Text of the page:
The sixth leading cause of chronic illness in the United States, allergies are an immune system reaction to some type of foreign substance.
Pollen, pet dander, mold, dust mites, and food are among the most common allergy triggers likely to cause an adverse immune system reaction. If you are among the 50 million or so Americans regularly experiencing allergy problems each year, you may be referred to an ear, nose, and throat specialist for:
Allergic reactions are produced when the immune system mistakenly considers what would normally be a harmless substance to be a threatening invader. When this happen, antibodies are produced in response to allergy trigger, referred to as an allergen. When an allergic reaction occurs, certain chemicals are released from cells throughout the body. One of these is histamine, which is largely responsible for the symptoms associated with hay fever (allergic rhinitis). Specific causes of allergic reactions may include:
Indoor/outdoor airborne substances (e.g., pollen, pet dander, dust)
Penicillin-based antibiotics and other medications
Bites from bees, wasps, and other insects
Materials that may irritate the skin, like latex
Peanuts, soy, shellfish, milk, and other foods
Symptoms produced by allergies affecting the ear, nose, and throat can vary depending on the specific source. For instance, hay fever usually results in sneezing, watery eyes, nose itching, and a runny or stuffy nose. Food allergies may cause tongue, face, lip, or throat swelling or tingling sensations in the mouth after the trigger food is consumed. Itchy eyes and swelling in the face are among the symptoms that may be experienced with drug allergies. Some allergies cause a severe reaction known as anaphylaxis.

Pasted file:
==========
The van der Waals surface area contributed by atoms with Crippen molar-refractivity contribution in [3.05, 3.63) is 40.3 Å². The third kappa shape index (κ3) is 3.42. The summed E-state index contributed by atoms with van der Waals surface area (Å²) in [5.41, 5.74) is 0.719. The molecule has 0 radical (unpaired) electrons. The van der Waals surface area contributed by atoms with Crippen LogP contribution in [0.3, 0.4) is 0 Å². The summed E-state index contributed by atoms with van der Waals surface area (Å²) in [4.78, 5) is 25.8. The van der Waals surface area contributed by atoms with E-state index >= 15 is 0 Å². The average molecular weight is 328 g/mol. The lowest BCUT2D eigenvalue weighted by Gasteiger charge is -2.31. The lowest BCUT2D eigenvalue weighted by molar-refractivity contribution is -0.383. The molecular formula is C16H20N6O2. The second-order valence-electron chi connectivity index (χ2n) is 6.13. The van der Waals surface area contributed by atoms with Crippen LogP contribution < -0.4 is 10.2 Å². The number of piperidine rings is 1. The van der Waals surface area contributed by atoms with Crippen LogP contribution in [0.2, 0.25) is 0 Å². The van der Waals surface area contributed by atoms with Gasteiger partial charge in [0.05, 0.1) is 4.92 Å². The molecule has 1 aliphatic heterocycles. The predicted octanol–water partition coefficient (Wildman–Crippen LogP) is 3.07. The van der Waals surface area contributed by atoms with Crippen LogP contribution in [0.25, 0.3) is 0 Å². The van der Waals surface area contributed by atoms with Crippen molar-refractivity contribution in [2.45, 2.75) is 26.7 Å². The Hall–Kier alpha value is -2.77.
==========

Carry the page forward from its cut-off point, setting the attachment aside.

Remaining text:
How Are Allergies Diagnosed?
When diagnosing a patient with allergies, an ear, nose, and throat doctor typically asks questions about what seems to trigger symptoms and performs a physical examination. An allergen-specific immunoglobulin E (IgE) blood test may be done to determine the amount of antibodies being produced in response to allergens. A skin test may also be performed.
Over-the-counter or prescription medications may suppress the immune system's response to certain allergens enough to reduce the severity of symptoms. Medications may be given as pills, liquids, nasal sprays, or eye drops. If a series of shots are given, it's referred to as allergen immunotherapy (desensitization). The injections contain enough allergens to stimulate the immune system, but not enough to cause an adverse reaction. The goal is to gradually reduce the dosage as the immune system builds up a tolerance to the allergens over time.
Not all types of allergies are entirely preventable. It can, however, be helpful to know what triggers a reaction within your immune system if you have issues with allergies, so that you can know what to avoid as much as possible. Keeping a diary to track when symptoms seem to appear or when they get worse can also help an ENT doctor fine-tune treatment recommendations.